(Bloomberg) — To see just how starved are debt investors are for yield look no further than their love of money-losing corporate bonds that mature in 30 years or more.
MetLife Inc., the largest U.S. life insurer, sold bonds on Monday that don’t have to be repaid till 2046. That’s helped boost the sale of debt that have maturities of more than 30 years to over $74 billion this year, about double the amount issued in all of 2014, according to data compiled by Bloomberg.
The issuance comes as the longest-dated investment-grade securities are posting losses this year of nearly 6 percent, compared to a 0.376 percent decline in investment-grade debt of all maturities.
“There is still a lot of investor cash that needs to be put to work, and it’s in issuers’ best interest to lock in as much long-dated cheap money as possible, as long as they can,” said Jack Flaherty, a money manager in New York at GAM Holdings AG, which oversees $127 billion.
Corporate bonds maturing in 15 years or more are yielding 5.12 percent, near the most since February 2014, according to Bank of America Merrill Lynch Indexes making the long debt more attractive, especially to insurers and pension funds looking to match liabilities, according to Flaherty.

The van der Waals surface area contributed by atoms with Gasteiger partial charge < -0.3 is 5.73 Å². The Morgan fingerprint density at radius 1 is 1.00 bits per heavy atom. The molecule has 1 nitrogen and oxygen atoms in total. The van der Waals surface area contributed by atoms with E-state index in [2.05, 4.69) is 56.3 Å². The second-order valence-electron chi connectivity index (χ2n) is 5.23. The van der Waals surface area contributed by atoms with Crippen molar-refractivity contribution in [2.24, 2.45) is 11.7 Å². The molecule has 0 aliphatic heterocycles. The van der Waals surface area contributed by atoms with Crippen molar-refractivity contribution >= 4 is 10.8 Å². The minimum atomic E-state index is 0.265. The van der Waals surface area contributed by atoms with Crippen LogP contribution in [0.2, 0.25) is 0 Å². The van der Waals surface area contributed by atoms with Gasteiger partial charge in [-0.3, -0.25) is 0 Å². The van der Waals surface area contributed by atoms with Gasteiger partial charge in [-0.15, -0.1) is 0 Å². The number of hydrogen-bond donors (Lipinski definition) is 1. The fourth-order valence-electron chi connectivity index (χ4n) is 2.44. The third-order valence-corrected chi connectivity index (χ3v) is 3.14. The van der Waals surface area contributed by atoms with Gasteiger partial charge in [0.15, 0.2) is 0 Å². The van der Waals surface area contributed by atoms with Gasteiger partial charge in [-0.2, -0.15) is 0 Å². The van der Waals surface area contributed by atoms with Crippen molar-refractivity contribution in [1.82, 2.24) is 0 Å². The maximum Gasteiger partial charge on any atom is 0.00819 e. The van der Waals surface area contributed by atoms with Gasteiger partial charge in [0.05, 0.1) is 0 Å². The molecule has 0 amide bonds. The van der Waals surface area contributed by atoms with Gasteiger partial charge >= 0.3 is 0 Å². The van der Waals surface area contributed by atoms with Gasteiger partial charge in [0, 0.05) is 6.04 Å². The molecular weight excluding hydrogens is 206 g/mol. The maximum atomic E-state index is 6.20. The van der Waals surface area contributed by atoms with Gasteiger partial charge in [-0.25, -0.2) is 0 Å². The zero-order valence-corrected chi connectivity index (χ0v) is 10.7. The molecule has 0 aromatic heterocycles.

The window for corporate treasurers to issue debt at record-low borrowing costs is shrinking rapidly after a strong payroll report on Friday bolstered chances of the U.S. central bank raising interest rate as soon as next month. Microsoft Corp. issued its second 40-year bond Oct. 29 as part of a record $13 billion offering for the software maker.
MetLife sold $750 million of bonds that mature in 30.5 years at a yield of 1.5 percentage points more than similar- maturity Treasuries, Bloomberg data show. That’s down from an earlier marketed yield spread of 1.7 percentage points, according to a person familiar with the deal who asked not to be identified because the information isn’t public.
Jillian Palash, a spokeswoman for the New York-based MetLife, declined to comment beyond what was in the company’s filing.
The boom in long-term debt comes as global central-bank stimulus pushes yields on more than $2.1 trillion of the world’s sovereign debt below zero, prompting investors to chase the returns offered by riskier corporate bonds. Maturities for bonds issued in 2015 average 17.1 years, on pace for the highest on record, according to the Securities Industry & Financial Markets Association. That compares with an average of 10.7 years, according to SIFMA data going back to 1996.
“There is just a ton of supply, and more coming as companies try to get in before the Fed raises rates,” said Jennifer Vail, head of fixed-income research at Minneapolis based U.S. Bank Wealth Management, which oversees $112 billion. “Even when the Fed raises rates borrowing costs will still be pretty low. While borrowing costs are low expect companies to continue to be there.”